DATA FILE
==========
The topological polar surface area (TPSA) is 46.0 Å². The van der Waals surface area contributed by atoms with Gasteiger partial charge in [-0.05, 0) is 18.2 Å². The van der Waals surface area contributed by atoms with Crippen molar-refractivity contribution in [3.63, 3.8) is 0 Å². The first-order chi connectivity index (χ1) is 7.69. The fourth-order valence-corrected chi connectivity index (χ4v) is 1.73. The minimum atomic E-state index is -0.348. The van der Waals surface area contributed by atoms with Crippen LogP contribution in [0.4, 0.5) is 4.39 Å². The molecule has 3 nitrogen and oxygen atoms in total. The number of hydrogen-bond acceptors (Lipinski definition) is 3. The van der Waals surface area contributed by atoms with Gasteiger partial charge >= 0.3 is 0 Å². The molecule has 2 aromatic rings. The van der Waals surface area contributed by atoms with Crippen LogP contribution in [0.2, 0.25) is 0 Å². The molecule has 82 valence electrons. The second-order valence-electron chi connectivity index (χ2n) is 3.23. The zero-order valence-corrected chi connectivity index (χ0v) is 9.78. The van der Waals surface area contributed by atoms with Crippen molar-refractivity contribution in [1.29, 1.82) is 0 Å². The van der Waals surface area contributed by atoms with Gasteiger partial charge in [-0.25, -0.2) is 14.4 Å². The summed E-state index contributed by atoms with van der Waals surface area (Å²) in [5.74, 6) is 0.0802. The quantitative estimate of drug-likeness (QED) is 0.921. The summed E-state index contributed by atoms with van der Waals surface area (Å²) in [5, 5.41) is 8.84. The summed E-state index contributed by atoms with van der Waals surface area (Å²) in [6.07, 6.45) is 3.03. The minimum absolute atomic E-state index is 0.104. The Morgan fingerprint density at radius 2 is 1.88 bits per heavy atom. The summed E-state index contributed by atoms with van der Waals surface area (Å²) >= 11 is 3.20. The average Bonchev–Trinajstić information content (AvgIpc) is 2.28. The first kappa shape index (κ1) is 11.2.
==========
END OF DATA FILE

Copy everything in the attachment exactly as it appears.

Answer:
The topological polar surface area (TPSA) is 46.0 Å². The van der Waals surface area contributed by atoms with Gasteiger partial charge in [-0.05, 0) is 18.2 Å². The van der Waals surface area contributed by atoms with Crippen molar-refractivity contribution in [3.63, 3.8) is 0 Å². The first-order chi connectivity index (χ1) is 7.69. The fourth-order valence-corrected chi connectivity index (χ4v) is 1.73. The minimum atomic E-state index is -0.348. The van der Waals surface area contributed by atoms with Crippen LogP contribution in [0.4, 0.5) is 4.39 Å². The molecule has 3 nitrogen and oxygen atoms in total. The number of hydrogen-bond acceptors (Lipinski definition) is 3. The van der Waals surface area contributed by atoms with Gasteiger partial charge >= 0.3 is 0 Å². The molecule has 2 aromatic rings. The van der Waals surface area contributed by atoms with Crippen LogP contribution in [0.2, 0.25) is 0 Å². The molecule has 82 valence electrons. The second-order valence-electron chi connectivity index (χ2n) is 3.23. The zero-order valence-corrected chi connectivity index (χ0v) is 9.78. The van der Waals surface area contributed by atoms with Crippen molar-refractivity contribution in [1.29, 1.82) is 0 Å². The van der Waals surface area contributed by atoms with Gasteiger partial charge in [-0.25, -0.2) is 14.4 Å². The summed E-state index contributed by atoms with van der Waals surface area (Å²) in [5.74, 6) is 0.0802. The quantitative estimate of drug-likeness (QED) is 0.921. The summed E-state index contributed by atoms with van der Waals surface area (Å²) in [5, 5.41) is 8.84. The summed E-state index contributed by atoms with van der Waals surface area (Å²) in [6.07, 6.45) is 3.03. The minimum absolute atomic E-state index is 0.104. The Morgan fingerprint density at radius 2 is 1.88 bits per heavy atom. The summed E-state index contributed by atoms with van der Waals surface area (Å²) >= 11 is 3.20. The average Bonchev–Trinajstić information content (AvgIpc) is 2.28. The first kappa shape index (κ1) is 11.2.